The Khmer Rouge tribunal’s co-investigating judges have confirmed they hold “deep concerns” about the financial position of the court and the future of three controversial cases, following revelations published by The Post yesterday.
According to an excerpt from a confidential document, judges are considering a permanent stay of proceedings for Meas Muth, Ao An and Yim Tith from June 30 due to lack of funding, meaning there would be no possibility of re-opening the investigations against them.
Muth, the alleged former naval commander; Ao An, allegedly a former Central Zone secretary; and Tith, alleged former acting secretary of the Northwest Zone, all stand accused of genocide and other crimes against humanity.
“It is correct that a request for submissions has gone out to the parties in Cases 003, 004 and 004/2 . . . expressing the Judges’ deep concerns about the funding situation of the Tribunal and what it may mean for the future of these cases,” investigating judges You Bunleng and Michael Bohlander said in a statement.
They further said their request was confidential because it was part of the investigation phase, and because of “the highly sensitive nature of the issue”, adding the tribunal’s office of administration would need to consult with the UN and the Cambodian government on the budget-related issues.
Analysts yesterday doubted that funding was the sole cause of the potential impending stay of proceedings, saying that all three cases had been “tainted” by government influence, especially after Prime Minister Hun Sen’s repeated suggestions that the prosecutions could bring about civil war.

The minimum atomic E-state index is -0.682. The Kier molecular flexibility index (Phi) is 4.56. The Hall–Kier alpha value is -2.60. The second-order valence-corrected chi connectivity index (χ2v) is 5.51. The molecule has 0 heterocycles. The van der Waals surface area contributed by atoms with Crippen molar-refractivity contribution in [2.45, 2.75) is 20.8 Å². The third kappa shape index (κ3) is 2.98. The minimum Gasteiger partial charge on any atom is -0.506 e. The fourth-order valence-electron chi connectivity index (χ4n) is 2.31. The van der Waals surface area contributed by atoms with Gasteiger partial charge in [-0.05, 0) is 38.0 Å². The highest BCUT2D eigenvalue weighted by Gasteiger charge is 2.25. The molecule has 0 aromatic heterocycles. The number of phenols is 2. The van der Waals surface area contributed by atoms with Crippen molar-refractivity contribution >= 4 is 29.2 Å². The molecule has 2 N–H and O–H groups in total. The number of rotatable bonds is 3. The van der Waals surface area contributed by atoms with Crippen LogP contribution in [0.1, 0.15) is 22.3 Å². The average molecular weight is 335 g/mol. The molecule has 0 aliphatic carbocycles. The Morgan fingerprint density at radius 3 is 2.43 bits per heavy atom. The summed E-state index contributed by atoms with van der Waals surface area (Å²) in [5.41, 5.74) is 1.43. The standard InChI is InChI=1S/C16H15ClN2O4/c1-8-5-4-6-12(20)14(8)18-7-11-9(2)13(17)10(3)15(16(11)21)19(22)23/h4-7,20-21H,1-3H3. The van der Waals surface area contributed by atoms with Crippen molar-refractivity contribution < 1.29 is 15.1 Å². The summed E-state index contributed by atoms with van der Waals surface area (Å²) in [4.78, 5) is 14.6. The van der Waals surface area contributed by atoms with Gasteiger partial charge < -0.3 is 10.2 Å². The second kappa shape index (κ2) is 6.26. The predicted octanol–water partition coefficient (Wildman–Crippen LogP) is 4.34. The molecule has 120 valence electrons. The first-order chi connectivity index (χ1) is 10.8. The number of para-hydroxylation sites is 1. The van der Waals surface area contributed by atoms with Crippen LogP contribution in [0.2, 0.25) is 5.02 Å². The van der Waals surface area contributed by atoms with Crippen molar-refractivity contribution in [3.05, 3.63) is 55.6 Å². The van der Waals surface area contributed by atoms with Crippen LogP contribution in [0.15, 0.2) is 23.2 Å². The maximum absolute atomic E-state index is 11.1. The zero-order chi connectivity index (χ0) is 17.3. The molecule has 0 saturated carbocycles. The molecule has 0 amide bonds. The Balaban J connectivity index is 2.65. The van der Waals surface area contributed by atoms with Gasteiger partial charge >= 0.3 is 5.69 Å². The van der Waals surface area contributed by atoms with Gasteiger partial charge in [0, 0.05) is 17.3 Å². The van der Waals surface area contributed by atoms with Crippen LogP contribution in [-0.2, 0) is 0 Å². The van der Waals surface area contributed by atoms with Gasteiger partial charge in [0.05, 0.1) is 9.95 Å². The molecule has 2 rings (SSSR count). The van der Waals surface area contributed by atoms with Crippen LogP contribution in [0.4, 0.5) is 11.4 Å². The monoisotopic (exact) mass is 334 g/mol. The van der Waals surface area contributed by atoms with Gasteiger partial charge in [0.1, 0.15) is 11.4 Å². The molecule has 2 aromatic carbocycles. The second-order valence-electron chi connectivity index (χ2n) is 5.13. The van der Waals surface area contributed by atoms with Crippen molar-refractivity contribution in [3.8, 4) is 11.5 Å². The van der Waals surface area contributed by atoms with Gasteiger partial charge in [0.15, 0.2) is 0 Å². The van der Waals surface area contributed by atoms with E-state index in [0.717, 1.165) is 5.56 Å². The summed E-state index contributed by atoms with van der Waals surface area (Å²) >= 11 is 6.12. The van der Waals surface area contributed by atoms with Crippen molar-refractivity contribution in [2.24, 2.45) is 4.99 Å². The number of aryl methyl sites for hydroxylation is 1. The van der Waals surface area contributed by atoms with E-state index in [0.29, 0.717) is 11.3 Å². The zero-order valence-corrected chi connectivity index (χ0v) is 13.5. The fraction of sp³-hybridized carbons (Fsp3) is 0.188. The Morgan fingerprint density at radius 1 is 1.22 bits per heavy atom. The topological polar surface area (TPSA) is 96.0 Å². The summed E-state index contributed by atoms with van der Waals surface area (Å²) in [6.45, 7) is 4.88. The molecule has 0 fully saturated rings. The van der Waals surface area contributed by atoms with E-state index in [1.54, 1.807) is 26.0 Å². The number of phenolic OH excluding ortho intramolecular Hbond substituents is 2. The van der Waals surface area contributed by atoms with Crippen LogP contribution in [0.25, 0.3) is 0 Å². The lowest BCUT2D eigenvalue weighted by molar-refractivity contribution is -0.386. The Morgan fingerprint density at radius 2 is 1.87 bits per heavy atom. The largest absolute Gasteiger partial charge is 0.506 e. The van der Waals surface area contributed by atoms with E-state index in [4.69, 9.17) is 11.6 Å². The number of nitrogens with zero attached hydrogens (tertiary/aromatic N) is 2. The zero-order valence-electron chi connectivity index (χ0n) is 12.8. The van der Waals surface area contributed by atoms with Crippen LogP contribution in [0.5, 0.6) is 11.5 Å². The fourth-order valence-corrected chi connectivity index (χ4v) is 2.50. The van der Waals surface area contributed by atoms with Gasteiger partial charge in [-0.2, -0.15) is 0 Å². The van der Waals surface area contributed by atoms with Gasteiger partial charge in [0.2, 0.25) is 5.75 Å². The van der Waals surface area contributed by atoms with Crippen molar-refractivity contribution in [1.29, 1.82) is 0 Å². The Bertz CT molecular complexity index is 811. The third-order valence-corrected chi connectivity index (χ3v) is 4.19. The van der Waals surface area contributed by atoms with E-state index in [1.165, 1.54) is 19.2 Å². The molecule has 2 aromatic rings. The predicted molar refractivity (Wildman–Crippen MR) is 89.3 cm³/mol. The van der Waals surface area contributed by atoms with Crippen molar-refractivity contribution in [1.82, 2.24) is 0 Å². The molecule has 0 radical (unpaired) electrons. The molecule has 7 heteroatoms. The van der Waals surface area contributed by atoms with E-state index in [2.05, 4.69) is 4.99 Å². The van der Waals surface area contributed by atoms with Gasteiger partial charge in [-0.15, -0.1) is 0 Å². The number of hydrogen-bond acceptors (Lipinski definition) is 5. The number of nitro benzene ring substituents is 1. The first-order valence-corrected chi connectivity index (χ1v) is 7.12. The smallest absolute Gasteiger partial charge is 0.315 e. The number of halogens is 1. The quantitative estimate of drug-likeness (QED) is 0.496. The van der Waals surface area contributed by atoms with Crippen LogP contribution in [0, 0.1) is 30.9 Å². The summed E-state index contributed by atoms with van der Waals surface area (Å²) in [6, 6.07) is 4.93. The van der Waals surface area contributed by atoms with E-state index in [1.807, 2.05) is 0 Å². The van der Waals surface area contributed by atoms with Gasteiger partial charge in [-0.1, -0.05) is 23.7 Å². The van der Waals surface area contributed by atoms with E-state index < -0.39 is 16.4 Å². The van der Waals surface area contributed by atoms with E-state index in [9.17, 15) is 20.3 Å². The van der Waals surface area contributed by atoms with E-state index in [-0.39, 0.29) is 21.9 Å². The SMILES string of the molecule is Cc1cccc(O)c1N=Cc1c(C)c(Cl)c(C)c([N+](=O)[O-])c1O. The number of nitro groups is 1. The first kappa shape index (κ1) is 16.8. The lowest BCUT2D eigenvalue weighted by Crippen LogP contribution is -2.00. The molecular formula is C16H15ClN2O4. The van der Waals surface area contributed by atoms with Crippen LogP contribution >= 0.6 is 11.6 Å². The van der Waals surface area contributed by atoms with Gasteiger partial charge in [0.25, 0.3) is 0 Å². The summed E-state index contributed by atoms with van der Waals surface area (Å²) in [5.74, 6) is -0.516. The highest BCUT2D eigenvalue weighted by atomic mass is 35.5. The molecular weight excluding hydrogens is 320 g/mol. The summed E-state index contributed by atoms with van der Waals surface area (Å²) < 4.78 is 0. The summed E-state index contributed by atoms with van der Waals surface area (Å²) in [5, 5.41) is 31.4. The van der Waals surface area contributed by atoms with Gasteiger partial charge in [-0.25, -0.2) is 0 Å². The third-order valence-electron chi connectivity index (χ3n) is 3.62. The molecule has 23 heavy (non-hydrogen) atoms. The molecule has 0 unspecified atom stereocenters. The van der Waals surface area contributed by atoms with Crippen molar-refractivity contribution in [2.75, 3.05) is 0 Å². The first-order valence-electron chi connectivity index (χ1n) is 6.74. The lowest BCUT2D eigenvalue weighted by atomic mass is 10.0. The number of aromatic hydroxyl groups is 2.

Muth defence lawyer Ang Udom welcomed the news that his client’s case may come to an end next month and said the UN had failed to secure funds. Asked if he was happy, he said: “Suppose you were offered $1 million, would you be happy with it? It’s an obvious answer.”
But one of the 646 civil parties in Case 003 – victims of the regime who are represented at the tribunal – said that the case being discontinued would not be the first instance where the court fell short of delivering a sense of justice. There are also 2,007 civil parties across Case 004.
Kim Suy, 52, from Banteay Meanchey’s Phnom Srok district, lost his father, mother and three siblings to the brutal regime. He is a civil party in Case 003, as well as 001 and 002. “We have lost hope that the court will provide us justice. Our inner suffering is never healed,” he said.
According to a court document from March, the court has spent $293 million since 2006, around $30 million of that last year. Japan is by far the biggest donor, followed by the US, Australia and Cambodia.
Court observer Long Panhavuth said while funding has been a persistent issue – prompting staff walkouts in 2013 – the judges’ reasoning struck him as a “saving face excuse”.
“What is the difference between [this and] the 1979 tribunal? They prosecute only those ones who the government wants to prosecute, and this is the same,” he said, referring to the four-day Vietnamese trial which sentenced Pol Pot and Ieng Sary to life imprisonment in absentia. “This is a win-win for the UN and the Cambodian government, but it is a loss for the victims.”
Deputy Prime Minister Bin Chhin, head of the Khmer Rouge taskforce, could not be reached yesterday. The prosecution declined to comment, and defence lawyers for Yim Tith and Ao An did not respond to calls.
According to a segment from the document obtained by The Post, which was characterised as a summary by sources, submissions on the potential halting of legal proceedings are due by June 5.
Additional reporting by Chhay Chhanyda